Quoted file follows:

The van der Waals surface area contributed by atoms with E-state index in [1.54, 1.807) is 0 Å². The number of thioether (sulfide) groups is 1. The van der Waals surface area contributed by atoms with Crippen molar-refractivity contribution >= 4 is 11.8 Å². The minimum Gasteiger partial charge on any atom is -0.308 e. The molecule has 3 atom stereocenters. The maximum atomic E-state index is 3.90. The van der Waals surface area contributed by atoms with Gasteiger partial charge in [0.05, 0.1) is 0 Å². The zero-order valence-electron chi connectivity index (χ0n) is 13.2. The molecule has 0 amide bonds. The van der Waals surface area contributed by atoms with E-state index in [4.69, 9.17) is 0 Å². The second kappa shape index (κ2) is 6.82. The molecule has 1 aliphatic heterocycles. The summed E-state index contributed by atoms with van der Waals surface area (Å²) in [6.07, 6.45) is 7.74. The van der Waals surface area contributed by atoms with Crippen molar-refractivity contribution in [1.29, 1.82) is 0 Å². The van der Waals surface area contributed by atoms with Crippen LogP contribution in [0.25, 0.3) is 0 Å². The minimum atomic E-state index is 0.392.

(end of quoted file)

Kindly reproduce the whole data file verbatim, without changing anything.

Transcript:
The van der Waals surface area contributed by atoms with E-state index in [1.54, 1.807) is 0 Å². The number of thioether (sulfide) groups is 1. The van der Waals surface area contributed by atoms with Crippen molar-refractivity contribution >= 4 is 11.8 Å². The minimum Gasteiger partial charge on any atom is -0.308 e. The molecule has 3 atom stereocenters. The maximum atomic E-state index is 3.90. The van der Waals surface area contributed by atoms with Gasteiger partial charge in [0.05, 0.1) is 0 Å². The zero-order valence-electron chi connectivity index (χ0n) is 13.2. The molecule has 0 amide bonds. The van der Waals surface area contributed by atoms with E-state index in [4.69, 9.17) is 0 Å². The second kappa shape index (κ2) is 6.82. The molecule has 1 aliphatic heterocycles. The summed E-state index contributed by atoms with van der Waals surface area (Å²) in [6.07, 6.45) is 7.74. The van der Waals surface area contributed by atoms with Crippen molar-refractivity contribution in [1.29, 1.82) is 0 Å². The van der Waals surface area contributed by atoms with Crippen LogP contribution in [0.25, 0.3) is 0 Å². The minimum atomic E-state index is 0.392.